Blogging 'bout Blogging

Pontification and bloviating about weblogging. Dear God, please make this the smallest category on my site.

wp-spamspan Protects WordPress Blogs Against Spam Harvesters

Nearly two years ago, I published wp-spamspan in my Software Archive. Good things come to those who wait: I finally published it in the public WordPress Plugins Directory:

This plugin allows you to post email addresses (such as chip [at] unicom [dot] com) on your WordPress blog. The plugin filters the display text and automatically munges email addresses to something like:

chip [at] example [dot] com

Then, when loaded into a web browser, a dynamic script scans the page and converts the munged email addresses back to clickable links.

My experience has been that the protection is very good, and the plugin has been reliable.

By the way, I didn't invent spamspan. I just adapted it to WordPress. You can read more about it here:

New Wordpress Plugin Provides Anti-Spam Protection Against Email Address Harvesting

I've just released a Wordpress plugin to protect email addresses that appear in the body of posts against harvesting by spam 'bots.

The plugin is called wp-spamspan. It works by automatically rewriting an email address that spam 'bots encounter into a form like:

chip [at] unicom [dot] com

But for people, the email address appears as a clickable link.

The home page for the plugin is here:

Mar 18 update: Today, I received approval to add this plugin to the official Wordpress directory. Watch for it there (real soon now...).

The Wisdom of Dumb People

I'm told that in this way new web 2.0 world we're supposed to trust to the wisdom of the masses. User-generated content! Crowdsourcing! Digging and tagging!

That's great, except for one small thing: 50% of those people are below average—or worse! Trust to the wisdom of crowds? I'd rather trust to the wisdom of smart people.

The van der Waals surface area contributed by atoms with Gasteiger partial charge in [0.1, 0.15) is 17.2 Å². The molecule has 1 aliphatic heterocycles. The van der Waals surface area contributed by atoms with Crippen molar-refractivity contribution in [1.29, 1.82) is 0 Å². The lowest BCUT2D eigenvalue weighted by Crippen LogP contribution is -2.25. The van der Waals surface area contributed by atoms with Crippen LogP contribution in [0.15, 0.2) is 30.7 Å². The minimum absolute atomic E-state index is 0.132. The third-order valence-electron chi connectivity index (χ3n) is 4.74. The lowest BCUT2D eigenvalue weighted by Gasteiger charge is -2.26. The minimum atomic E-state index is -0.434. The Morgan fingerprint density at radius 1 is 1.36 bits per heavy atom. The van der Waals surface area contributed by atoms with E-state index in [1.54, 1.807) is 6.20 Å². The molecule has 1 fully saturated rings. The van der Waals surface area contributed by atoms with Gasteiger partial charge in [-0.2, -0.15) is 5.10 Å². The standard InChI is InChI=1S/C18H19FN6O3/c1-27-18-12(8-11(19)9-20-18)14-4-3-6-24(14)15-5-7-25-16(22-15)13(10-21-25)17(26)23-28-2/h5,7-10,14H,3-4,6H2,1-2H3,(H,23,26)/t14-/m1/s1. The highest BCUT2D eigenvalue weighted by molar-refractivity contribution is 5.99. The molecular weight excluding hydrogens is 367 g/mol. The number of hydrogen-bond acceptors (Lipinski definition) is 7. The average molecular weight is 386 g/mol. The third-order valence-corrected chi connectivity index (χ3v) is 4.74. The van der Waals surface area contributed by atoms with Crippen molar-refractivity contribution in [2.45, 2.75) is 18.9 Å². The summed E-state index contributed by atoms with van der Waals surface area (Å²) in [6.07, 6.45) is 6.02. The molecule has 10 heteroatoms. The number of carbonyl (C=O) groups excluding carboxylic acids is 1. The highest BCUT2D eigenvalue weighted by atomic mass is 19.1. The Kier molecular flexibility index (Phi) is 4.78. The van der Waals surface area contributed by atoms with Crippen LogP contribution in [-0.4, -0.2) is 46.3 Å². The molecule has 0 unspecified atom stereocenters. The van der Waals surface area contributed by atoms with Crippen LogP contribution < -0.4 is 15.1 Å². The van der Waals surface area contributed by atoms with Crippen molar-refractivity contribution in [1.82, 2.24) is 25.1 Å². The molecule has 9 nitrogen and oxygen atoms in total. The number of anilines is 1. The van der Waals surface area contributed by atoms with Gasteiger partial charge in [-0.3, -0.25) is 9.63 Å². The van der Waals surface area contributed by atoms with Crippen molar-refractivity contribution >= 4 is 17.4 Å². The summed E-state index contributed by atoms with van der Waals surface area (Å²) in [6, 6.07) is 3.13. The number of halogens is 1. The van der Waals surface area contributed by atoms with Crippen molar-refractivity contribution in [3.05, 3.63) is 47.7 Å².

I have a feature on my website that asks people to "rate this article". After about a year, I'm ready to declare the experiment a failure.

I've tinkered with the algorithm. I think I have the formula right, but the results are still bogus. All I've done is create a mechanism that identifies which articles are most visited by spammers. (For some inexplicable reason, spammers often click the rating widget before posting their link for penis pills.)

I know it's out of fashion, but I like it when smart people help me make choices. We have a name for those smart people: we call them editors.

You Can Blog (Tonight)

The People-Powered Media [un]Workshop is tomorrow. It's an all day event, for people who create media, as well as people who support community media. It follows the unconference format, in that the organizers don't prepare the sessions in advance. Any attendee can choose to offer a session, and everybody else votes with their feet.

I plan to offer a tutorial session called You Can Blog (Tonight). The idea is to present blogging for people who haven't done it and aren't quite sure where to start.

I suppose conventional wisdom is that blogging is old hat, and everybody knows how to do it. My concern is that once you assume that, stagnation will set in.

A lot of people observe the ebb and flow of blogs and declare that blogging is dying. I disagree: it's a sign of health—just so long as you don't lose that flow part. So I think it's important to continue to make blogging approachable for people who may have something to say.

The Unnecessary Evil of RSS Cookies

There is absolutely positively no reason whatsoever for cookies to be triggered by an RSS (or ATOM) syndication feed. They have no practical benefit to the user. Thus, they are a bad practice and should be stopped. Content providers should avoid advertising bureaus that use them.

The primary promulgators of this evil are advertising bureaus such as Pheedo and Google AdSense for Feeds. The cookie problem isn't caused by the syndication feed itself. Instead, the feed includes advertisements from a third-party bureau, and the included ads serve up the cookies.

The purpose of HTTP cookies is to "add state" to a stateless protocol. HTTP, the protocol used on the web, simply fetches web pages. Cookies extend the protocol to let the server note important information such as your username, your session identifier, and your pornographic preferences.

The New Blog Spam